The Mechanical and Energy Engineering doctoral program at the University of North Texas offers a ground-breaking opportunity to learn fundamental and applied knowledge compatible with mechanical engineering, renewable energy, energy modeling, manufacturing and fossil fuels.
Our Doctor of Philosophy degree is the first of its kind in Texas, and the innovative curriculum allows you to study and conduct research with world-class faculty members. This collaboration can lead to being published in professional journals, providing a validation of your hard work and strong research.
In addition, you'll work with faculty members to develop a broad and in-depth knowledge for solving energy problems. You'll explore topics such as:
Our faculty members have been honored by the American Society of Mechanical Engineers and the American Society of Heating, Refrigerating and Air-Conditioning Engineers, among others. Their research areas include environmental sustainability, materials and manufacturing and oil and gas.
UNT provides services unique to the needs of graduate students. The Graduate Writing Support Center can help you with writing a thesis, dissertation or class paper, and the Office of Research Consulting can help you achieve your research goals using cutting-edge research technology tools and statistical analysis. The Eagle Thesis and Dissertation Boot Camp, as well as other specialized workshops, are available through the Toulouse Graduate School®. Many of the workshops are available online for your convenience.
You can conduct research with faculty members in laboratories containing the most modern equipment in the nation. Among our facilities is the Zero Energy Research Laboratory where various energy technologies aimed at achieving net-zero consumption of energy are tested. The facility is the first of its kind in Texas. Other facilities include:
More information about these labs is at our website.
You also must submit directly to the department a detailed rèsumè with educational experience, relevant work history and research experience.
You'll plan your degree program with assistance from your major professor and advisory committee. The degree requires 72 credit hours beyond a bachelor's degree or 42 credit hours beyond a master's degree. You'll need to maintain at least a B average in all courses.
Teaching and research assistantships are competitively awarded to students who show high potential for research productivity. This is demonstrated through publications, conference proceedings, recommendations citing evidence of above average creativity and reasoning, excellent academic performance and/or standardized test results.
Out-of-state and international students who are funded at least half time are eligible for in-state tuition rates. Only master's students who select the thesis option are eligible for teaching or research assistantships. A number of in-state tuition scholarships also are available.
Information about other financial assistance programs is at the financial aid website.
Tae-Youl Choi, Associate Professor; Ph.D., University of California - Berkeley. Femtosecond laser spectroscopy and ultrafast microscopy; microfluidics for biological state changes of cells subject to laser irradiation; biosensing; nanomanufacturing; thermal, electrical and optical characterizations in nanoscale materials.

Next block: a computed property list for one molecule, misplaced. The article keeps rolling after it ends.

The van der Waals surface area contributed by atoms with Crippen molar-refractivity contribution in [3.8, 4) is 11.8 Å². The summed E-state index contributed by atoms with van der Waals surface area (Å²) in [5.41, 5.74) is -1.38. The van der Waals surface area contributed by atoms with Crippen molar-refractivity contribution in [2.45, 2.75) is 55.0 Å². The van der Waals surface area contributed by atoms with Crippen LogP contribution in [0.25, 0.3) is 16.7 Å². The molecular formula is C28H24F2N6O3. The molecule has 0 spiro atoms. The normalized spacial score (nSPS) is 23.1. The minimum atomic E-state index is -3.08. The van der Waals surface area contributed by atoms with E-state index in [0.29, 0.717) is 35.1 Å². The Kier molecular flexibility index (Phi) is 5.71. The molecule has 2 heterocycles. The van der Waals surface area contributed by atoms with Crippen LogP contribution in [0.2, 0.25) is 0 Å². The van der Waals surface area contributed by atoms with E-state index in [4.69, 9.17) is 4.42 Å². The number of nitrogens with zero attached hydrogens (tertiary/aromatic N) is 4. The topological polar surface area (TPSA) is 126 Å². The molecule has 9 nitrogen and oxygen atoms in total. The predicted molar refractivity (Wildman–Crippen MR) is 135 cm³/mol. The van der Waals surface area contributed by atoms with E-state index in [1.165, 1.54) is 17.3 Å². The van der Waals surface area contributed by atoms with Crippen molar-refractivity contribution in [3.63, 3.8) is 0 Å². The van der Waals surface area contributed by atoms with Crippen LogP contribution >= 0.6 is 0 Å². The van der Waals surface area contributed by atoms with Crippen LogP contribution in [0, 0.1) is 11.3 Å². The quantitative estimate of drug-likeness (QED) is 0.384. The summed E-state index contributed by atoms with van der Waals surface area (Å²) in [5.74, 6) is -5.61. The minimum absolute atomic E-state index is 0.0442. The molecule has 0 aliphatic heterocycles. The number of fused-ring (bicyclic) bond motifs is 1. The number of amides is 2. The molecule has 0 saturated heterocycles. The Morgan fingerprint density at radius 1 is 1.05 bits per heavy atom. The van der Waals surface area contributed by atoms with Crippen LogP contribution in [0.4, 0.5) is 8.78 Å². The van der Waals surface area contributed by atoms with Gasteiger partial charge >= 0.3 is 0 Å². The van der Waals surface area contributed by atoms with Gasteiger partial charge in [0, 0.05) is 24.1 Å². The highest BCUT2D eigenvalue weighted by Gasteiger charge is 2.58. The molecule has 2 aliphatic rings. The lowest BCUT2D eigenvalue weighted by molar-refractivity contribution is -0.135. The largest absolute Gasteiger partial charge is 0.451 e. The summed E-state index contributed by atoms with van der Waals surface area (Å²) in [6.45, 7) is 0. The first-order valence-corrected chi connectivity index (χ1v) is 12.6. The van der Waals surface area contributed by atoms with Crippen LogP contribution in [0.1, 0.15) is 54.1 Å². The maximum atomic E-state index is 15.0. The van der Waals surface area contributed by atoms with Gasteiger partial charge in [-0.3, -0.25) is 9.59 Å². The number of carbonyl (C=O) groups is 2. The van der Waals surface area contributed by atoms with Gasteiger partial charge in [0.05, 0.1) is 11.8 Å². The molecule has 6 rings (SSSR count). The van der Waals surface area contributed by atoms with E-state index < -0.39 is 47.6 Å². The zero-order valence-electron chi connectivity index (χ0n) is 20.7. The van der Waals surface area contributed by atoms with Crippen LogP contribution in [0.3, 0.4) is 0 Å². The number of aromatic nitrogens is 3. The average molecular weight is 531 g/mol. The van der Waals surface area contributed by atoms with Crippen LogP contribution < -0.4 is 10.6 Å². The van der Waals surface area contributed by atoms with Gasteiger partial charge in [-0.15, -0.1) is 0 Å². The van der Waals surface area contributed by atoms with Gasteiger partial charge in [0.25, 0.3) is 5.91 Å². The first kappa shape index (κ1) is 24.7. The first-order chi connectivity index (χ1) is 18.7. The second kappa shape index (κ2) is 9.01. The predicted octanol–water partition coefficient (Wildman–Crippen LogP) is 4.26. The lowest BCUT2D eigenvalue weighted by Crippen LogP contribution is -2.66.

Wonbong Choi, Professor; Ph.D., North Carolina State University. 2-D materials; graphene; carbon nanotubes; energy storage; ubiquitous electronics.
Nandika D'Souza, Regents Professor and Associate Dean of Undergraduate Studies in the College of Engineering; Ph.D., Texas A&M University. Reliability and failure analysis, interactions and properties of heterogeneous materials, blends, alloys, composites and nanocomposites; mechanical properties; rheology; extrusion; injection and compression molding; fracture; transport phenomena; viscoelasticity; rheology and polymer characterization.
Kuruvilla John, Professor and Department Chair; Ph.D., University of Iowa. Air pollution impacts and control strategies; urban- and regional-scale air quality studies; monitoring of air quality and meteorology; photochemical and dispersion modeling; air pollution meteorology and forecasting; stochastic and neural network modeling.
Vish Prasad, Professor; Ph.D., University of Delaware. Heat transfer; crystal growth; materials processing; microelectronics manufacturing; plasma spray coatings; computational and experimental methods; virtual prototyping.
Russell Reid, Assistant Professor; Ph.D., University of Utah. Energy conversion and storage; biosensors; carbon nanotubes/nanofibers.
Hamid Sadat, Assistant Professor; Ph.D., University of Iowa. Computational fluid dynamics; multiphase flow; fluid-structure interaction.
Sheldon Shi, Associate Professor; Ph.D., Michigan Technological University. Renewable bioproducts manufacturing, such as lamination, mat-forming, extrusion and injection molding; pyrolysis; liquefaction; biomass to carbon conversion; recycling; bioresins/green adhesives; nanocomposites; natural fiber composites; engineered wood products.
Haifeng Zhang, Associate Professor; Ph.D., University of Nebraska. Piezoelectric material properties measurement; modeling and experiment of piezoelectric devices; experimental ultrasonic detection method.
Richard Zhang, Assistant Professor; Ph.D., Georgia Institute of Technology. Nanotechnology; heat transfer; aerospace.
Weihuan Zhao, Assistant Professor; Ph.D., Lehigh University. Heat transfer; thermodynamics; fluid mechanics; phase change materials.